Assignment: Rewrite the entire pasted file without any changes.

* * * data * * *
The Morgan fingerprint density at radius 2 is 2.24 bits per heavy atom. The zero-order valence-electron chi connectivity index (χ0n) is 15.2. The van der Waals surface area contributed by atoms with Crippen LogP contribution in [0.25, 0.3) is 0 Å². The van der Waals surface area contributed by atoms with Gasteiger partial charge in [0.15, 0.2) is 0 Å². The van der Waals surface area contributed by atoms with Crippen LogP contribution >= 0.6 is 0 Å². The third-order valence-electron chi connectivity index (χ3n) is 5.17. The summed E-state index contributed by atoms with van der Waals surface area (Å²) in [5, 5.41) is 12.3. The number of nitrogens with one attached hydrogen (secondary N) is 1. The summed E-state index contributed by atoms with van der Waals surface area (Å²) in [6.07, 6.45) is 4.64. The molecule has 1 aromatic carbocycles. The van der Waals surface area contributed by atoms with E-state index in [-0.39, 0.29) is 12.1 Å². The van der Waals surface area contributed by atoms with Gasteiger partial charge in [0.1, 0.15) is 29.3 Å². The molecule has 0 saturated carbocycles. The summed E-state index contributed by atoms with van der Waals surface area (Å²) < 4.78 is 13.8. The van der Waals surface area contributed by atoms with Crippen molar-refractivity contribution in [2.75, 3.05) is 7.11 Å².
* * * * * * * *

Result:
The Morgan fingerprint density at radius 2 is 2.24 bits per heavy atom. The zero-order valence-electron chi connectivity index (χ0n) is 15.2. The van der Waals surface area contributed by atoms with Crippen LogP contribution in [0.25, 0.3) is 0 Å². The van der Waals surface area contributed by atoms with Gasteiger partial charge in [0.15, 0.2) is 0 Å². The van der Waals surface area contributed by atoms with Crippen LogP contribution >= 0.6 is 0 Å². The third-order valence-electron chi connectivity index (χ3n) is 5.17. The summed E-state index contributed by atoms with van der Waals surface area (Å²) in [5, 5.41) is 12.3. The number of nitrogens with one attached hydrogen (secondary N) is 1. The summed E-state index contributed by atoms with van der Waals surface area (Å²) in [6.07, 6.45) is 4.64. The molecule has 1 aromatic carbocycles. The van der Waals surface area contributed by atoms with E-state index in [-0.39, 0.29) is 12.1 Å². The van der Waals surface area contributed by atoms with Gasteiger partial charge in [0.1, 0.15) is 29.3 Å². The molecule has 0 saturated carbocycles. The summed E-state index contributed by atoms with van der Waals surface area (Å²) < 4.78 is 13.8. The van der Waals surface area contributed by atoms with Crippen molar-refractivity contribution in [2.75, 3.05) is 7.11 Å².